Overall, the evidence is clear that THC and other terpenes, especially myrcene, linalool and limenone, work together to provide a sedative effect that is good for treating insomnia.
How Does Cannabis Affect Sleep Cycles?
Research about cannabis and sleep has been active since the 1970s, but inconsistency in research methods has made it difficult for scientists to draw consistent conclusions about how cannabis affects sleep cycles. In cannabis sleep studies, it has been observed consistently that folks who use cannabis before bedtime fall asleep more easily and stay asleep for longer, making it a viable treatment for insomnia.
Some subjects also experienced slow-wave sleep for longer periods while using cannabis – that’s the deepest stage of sleep where our bodies are working to recover optimally by digesting any food in our stomachs and engaging in rejuvenating cell repair. However, once nightly cannabis use stops, users often experienced decreased sleep quality during the withdrawal period. Still, in individuals who suffer from PTSD of chronic pain, use of cannabis for sleep is very common, and up to 65% of former cannabis users return to the drug because of difficulty sleeping.
How Does Cannabis Influence our Dreams?
Dreams are one of the great mysteries of human life – for a long time, scientists have puzzled over what they are, why they happen and what they represent – here’s what we know so far.
Our sleep is divided into cycles where our brains behave slightly differently, and one of the most important cycles is known as REM sleep. REM sleep is the phase of sleep where our brains are most active, and this activity serves important functions in our lives as humans. During REM sleep, our brains relive experiences that we have had and come to terms with them, we process emotions that we felt during the day along with all kinds of psychological influences we have been exposed to. REM sleep is also a time for our brain to anticipate things that will happen in the future and plan how we’ll react to them.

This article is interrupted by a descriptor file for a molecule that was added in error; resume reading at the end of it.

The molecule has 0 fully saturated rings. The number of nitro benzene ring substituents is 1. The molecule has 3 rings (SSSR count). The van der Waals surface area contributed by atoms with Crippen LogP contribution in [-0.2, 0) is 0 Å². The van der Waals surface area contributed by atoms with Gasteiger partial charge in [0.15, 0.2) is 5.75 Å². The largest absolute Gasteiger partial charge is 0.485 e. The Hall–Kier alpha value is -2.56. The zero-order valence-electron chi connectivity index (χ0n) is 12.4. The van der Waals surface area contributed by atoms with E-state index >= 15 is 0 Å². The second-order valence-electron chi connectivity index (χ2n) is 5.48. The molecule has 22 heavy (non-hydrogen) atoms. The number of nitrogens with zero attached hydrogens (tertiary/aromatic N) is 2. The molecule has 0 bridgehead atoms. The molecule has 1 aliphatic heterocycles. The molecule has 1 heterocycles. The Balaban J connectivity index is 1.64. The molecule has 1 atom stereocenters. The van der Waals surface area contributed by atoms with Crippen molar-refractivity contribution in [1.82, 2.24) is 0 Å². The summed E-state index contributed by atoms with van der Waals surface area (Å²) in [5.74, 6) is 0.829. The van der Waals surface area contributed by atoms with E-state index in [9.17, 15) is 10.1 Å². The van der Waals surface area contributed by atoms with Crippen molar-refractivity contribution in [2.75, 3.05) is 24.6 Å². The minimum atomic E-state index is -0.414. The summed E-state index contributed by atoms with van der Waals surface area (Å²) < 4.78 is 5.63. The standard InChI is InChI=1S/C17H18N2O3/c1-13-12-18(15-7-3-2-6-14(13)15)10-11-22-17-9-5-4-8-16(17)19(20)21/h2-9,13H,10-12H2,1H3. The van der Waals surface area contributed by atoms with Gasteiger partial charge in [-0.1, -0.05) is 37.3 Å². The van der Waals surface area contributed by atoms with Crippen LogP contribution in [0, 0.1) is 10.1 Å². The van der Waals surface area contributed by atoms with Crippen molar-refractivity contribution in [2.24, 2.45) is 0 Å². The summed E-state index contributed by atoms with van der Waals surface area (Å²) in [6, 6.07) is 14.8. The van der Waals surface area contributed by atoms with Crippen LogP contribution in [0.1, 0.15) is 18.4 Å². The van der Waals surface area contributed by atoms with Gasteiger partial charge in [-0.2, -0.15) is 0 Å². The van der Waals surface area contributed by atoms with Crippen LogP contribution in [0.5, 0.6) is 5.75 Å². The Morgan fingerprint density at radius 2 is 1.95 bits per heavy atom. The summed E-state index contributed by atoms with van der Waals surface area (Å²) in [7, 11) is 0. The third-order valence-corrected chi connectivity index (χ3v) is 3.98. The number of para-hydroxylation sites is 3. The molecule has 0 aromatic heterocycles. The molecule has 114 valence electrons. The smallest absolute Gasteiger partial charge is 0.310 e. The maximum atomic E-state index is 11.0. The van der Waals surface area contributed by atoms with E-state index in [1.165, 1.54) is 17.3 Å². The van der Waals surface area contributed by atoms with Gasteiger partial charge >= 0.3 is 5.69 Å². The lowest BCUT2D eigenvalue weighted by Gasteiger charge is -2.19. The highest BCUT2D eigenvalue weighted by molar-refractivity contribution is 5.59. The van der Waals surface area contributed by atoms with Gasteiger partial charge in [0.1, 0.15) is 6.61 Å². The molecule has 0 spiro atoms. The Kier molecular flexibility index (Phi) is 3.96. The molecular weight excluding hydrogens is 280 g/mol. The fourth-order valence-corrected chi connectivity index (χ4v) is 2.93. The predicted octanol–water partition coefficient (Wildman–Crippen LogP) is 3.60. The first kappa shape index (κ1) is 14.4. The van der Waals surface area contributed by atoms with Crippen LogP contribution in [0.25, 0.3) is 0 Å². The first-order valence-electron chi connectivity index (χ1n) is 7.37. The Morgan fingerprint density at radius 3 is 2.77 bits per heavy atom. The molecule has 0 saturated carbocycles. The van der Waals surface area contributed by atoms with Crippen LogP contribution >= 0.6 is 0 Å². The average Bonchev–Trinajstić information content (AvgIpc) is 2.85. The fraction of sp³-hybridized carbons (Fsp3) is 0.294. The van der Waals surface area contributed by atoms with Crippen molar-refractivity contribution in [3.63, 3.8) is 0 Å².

Cannabis interferes with the REM cycle, meaning that when cannabis users wake up they are less likely to remember what they were dreaming while asleep. This may sound like a bad thing, but it really isn’t. For example, people who suffer from post traumatic stress disorder may experience negative dreams that they don’t want to experience consciously – cannabis can suppress the REM cycle and prevent the sufferer from becoming conscious of these dreams.
Many professional MMA fighters use cannabis to treat chronic pain, but fighters suffering from nerves in the lead-up to a fight can also use cannabis before bed to avoid disturbing dreams that may reflect their ideas about the upcoming bout.
At the end of the day, cannabis can do a lot to influence our sleep cycles and the way we experience dreams. A dose of cannabis before bed can help you sleep longer and more peacefully, and this is probably because of the terpenes. Fruity indicas are the best type of strain for inducing sleep and fighting insomnia. Cannabis also suppresses REM sleep, a useful quality for users looking to suppress night terrors and enjoy a peaceful night of rest.